SB: Curry, of course! No, I kid. I don’t think I could pick just one spice, as someone whose extensive spice cabinet often subs in for a personality. I have, however, been hitting the smoked paprika pretty hard these days. It’s great in cheesy sauces, on sauteed onions, and sprinkled on roasted vegetables. Since I also can’t follow directions, I would be remiss not to remind you all that chaat masala is the spice of the summer.
JS: I’m resisting the urge to break the rules with a spice blend like SOMEBODY here and will begrudgingly name fennel seed as my one and only spice. A true vers, she’s equally at home in sweet and savory contexts (roast chicken, biscotti), and maybe even doubles as a breath mint in a bind.
Pegging us both as absolute suckers for neroli, timeless hangs, rock tank swimming, and “the life,” the algorithm served us ads for DS & Durga’s latest limited edition scent Sweet or Do Nothing and we’re genuinely contemplating splitting a bottle, sisterhood of the traveling parfum style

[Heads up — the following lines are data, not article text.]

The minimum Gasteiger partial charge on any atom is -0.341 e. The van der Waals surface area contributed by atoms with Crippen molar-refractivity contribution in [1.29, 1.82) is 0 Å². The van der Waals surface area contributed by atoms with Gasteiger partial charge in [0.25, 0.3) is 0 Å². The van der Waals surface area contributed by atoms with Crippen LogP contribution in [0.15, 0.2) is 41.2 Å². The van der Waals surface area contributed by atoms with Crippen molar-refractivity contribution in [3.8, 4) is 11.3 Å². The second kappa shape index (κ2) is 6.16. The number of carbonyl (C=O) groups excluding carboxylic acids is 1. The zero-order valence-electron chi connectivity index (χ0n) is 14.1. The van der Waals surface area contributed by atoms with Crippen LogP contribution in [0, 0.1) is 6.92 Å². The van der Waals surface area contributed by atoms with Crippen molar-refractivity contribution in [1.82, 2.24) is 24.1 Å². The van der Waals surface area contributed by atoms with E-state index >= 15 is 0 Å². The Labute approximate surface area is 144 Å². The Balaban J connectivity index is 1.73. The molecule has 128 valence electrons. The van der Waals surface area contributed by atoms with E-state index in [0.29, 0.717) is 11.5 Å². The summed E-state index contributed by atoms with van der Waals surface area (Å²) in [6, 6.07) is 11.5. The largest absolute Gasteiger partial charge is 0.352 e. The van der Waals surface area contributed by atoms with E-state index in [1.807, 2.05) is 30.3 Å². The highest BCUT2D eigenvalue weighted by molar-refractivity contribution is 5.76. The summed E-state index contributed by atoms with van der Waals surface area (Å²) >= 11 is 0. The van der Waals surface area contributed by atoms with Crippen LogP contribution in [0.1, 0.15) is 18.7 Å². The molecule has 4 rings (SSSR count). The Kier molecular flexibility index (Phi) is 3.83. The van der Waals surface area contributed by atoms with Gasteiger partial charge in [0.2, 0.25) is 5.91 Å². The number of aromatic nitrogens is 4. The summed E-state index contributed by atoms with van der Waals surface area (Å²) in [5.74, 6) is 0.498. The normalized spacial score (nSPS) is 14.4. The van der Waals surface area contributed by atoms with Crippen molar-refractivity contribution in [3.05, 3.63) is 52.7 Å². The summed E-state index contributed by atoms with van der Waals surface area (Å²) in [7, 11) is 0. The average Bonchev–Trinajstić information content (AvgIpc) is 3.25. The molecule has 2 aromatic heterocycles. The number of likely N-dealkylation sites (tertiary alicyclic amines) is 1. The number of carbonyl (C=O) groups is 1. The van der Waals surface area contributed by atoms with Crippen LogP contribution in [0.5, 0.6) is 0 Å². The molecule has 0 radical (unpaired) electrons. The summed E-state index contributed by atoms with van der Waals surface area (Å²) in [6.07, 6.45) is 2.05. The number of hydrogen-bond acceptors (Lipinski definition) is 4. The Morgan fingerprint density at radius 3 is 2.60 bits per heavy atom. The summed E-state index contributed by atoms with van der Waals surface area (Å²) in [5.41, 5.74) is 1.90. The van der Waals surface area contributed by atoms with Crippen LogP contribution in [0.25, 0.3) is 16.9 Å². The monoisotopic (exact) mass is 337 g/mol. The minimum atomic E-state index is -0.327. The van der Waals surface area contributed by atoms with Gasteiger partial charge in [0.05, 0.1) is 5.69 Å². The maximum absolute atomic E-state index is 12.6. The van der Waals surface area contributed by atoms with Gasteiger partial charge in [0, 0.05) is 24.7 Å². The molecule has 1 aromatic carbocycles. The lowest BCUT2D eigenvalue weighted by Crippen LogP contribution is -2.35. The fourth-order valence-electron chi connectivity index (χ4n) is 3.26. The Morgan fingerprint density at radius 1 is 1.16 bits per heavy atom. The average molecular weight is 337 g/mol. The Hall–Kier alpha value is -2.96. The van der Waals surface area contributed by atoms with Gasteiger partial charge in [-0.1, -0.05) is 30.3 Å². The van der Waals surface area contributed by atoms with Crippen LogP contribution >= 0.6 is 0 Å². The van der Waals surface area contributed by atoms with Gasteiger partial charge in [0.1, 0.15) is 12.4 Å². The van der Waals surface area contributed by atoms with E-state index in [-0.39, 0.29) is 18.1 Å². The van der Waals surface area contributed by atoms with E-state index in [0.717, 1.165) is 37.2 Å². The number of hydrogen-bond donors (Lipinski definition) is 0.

Speaking of on the nose finds, we recently stumbled upon ghee-based lipcare company Ghlee. Their balms come in peppermint, rose, chai, and mango but we feel the real challenge will be in not eating them straight from the tube. (@Dr. Morgenstern: Is lip balm FODMAP safe???)
This newsletter loves a canine pain in the ass, and even we were surprised and upset to learn that our former governor was asking around for someone to take his much maligned dog Captain off his hands after he resigned in disgrace. Luckily, we’ve heard there are a few takers already.
Alexa, play Liquid Dreams by O-Town: this Wild Arc Farm Amorici Field Blend, a dark and juicy (rosato) horse in my Leon & Son warehouse sale haul (comprised primarily of what friend of the newsletter Lexi dubbed “cheeky pet nats”), made me (JS) feel just a little less grim about the shortening of the days. We’re not usually size queens, but we’d opt for a magnum in this case – a great choice to bring to your newsletter editor friend’s park birthdays, maybe.
Quick note: we’re off next week because Salonee is moving (!) and Jake is engaging in some super spreader travel. We’ll see you after Labor Day with our first ever issue edited by two (!!) Brooklyn dwellers. Get ready for some Alice Waters-style egg spoon action on the Eastern Parkway median.